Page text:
Marina Martínez HernándezPhD Student
Biomaterials for Regenerative Therapies
Staff member publications
Understanding how charges move through and between biomolecules is a fundamental question that constitutes the basis for many biological processes. On the other hand, it has potential applications in the design of sensors based on biomolecules and single molecule devices. In this review we introduce the study of the electron transfer (ET) process in biomolecules, providing an overview of the fundamental theory behind it and the different experimental approaches. The ET in proteins is introduced by reviewing a complete electronic characterization of a redox protein (azurin) using electrochemical scanning tunnelling microscopy (ECSTM). The ET process in DNA is overviewed and results from different experimental approaches are discussed. Finally, future directions in the study of the ET process in biomolecules are introduced as well as examples of possible technological applications.
Keywords: Bioelectrochemistry, Biomolecular electronics, Charge transfer, Nanobiodevice, Single-molecule junction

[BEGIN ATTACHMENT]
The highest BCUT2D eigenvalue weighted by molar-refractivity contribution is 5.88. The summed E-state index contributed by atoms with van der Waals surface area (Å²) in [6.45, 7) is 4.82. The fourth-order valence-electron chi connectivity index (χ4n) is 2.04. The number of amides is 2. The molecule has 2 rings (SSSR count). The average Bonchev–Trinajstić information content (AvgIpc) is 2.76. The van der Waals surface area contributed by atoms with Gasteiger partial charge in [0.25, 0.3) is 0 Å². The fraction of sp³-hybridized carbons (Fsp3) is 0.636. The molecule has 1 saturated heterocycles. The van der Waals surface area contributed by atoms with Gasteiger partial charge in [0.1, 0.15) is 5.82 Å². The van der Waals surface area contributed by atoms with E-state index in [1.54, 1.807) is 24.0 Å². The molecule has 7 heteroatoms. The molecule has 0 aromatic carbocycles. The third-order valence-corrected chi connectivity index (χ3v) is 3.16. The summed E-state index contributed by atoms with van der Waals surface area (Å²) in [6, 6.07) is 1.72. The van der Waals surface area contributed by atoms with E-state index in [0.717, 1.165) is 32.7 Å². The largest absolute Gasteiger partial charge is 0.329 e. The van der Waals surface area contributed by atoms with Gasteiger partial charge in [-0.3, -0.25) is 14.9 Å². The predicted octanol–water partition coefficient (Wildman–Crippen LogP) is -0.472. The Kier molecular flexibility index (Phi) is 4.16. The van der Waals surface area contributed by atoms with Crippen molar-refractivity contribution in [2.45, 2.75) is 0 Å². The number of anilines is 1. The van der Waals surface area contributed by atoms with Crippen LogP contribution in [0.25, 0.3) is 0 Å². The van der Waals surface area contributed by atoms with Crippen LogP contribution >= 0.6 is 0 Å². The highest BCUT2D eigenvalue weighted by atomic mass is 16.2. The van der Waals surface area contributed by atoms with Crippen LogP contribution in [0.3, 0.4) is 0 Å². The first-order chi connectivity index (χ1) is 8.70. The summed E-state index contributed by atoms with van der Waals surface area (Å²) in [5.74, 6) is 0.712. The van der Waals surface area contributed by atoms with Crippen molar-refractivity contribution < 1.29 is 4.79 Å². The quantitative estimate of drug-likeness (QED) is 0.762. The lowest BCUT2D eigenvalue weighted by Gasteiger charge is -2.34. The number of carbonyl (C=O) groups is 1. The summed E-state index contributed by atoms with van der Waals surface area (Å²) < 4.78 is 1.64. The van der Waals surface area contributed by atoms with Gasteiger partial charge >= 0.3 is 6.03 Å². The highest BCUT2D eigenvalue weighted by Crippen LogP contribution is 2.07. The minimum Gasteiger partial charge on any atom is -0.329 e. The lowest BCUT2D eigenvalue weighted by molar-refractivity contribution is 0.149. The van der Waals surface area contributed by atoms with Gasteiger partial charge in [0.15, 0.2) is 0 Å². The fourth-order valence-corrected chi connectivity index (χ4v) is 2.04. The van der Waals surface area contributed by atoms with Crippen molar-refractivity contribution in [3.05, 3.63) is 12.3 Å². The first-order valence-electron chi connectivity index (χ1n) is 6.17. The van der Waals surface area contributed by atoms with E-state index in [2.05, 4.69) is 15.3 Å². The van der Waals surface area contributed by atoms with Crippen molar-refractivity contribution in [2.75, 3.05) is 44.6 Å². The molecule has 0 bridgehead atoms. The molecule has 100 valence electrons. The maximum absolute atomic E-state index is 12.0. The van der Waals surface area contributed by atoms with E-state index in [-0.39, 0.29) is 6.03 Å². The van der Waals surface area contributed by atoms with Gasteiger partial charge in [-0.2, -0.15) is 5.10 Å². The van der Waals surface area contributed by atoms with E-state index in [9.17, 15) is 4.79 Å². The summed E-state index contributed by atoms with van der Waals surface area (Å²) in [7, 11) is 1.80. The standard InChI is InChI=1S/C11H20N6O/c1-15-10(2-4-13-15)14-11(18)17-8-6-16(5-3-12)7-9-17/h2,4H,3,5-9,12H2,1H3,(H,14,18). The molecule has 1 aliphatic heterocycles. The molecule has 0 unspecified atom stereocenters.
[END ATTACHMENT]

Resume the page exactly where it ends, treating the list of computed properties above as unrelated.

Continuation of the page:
Cervera, M., Esteban, O., Gil, M., Gorris, M. T., Martínez, M. C., Peña, L., Cambra, M., (2010). Transgenic expression in citrus of single-chain antibody fragments specific to Citrus tristeza virus confers virus resistance Transgenic Research , 19, (6), 1001-1015
Citrus tristeza virus (CTV) causes one of the most destructive viral diseases of citrus worldwide. Generation of resistant citrus genotypes through genetic engineering could be a good alternative to control CTV. To study whether production of single-chain variable fragment (scFv) antibodies in citrus could interfere and immunomodulate CTV infection, transgenic Mexican lime plants expressing two different scFv constructs, separately and simultaneously, were generated. These constructs derived from the well-referenced monoclonal antibodies 3DF1 and 3CA5, specific against CTV p25 major coat protein, whose mixture is able to detect all CTV isolates characterized so far. ScFv accumulation levels were low and could be readily detected just in four transgenic lines. Twelve homogeneous and vigorous lines were propagated and CTV-challenged by graft inoculation with an aggressive CTV strain. A clear protective effect was observed in most transgenic lines, which showed resistance in up to 40-60% of propagations. Besides, both a delay in symptom appearance and attenuation of symptom intensity were observed in infected transgenic plants compared with control plants. This effect was more evident in lines carrying the 3DF1scFv transgene, being probably related to the biological functions of the epitope recognized by this antibody. This is the first report describing successful protection against a pathogen in woody transgenic plants by ectopic expression of scFv recombinant antibodies.
Keywords: CTV control, Immunomodulation, Plantibodies, Recombinant antibodies, Transgenic citrus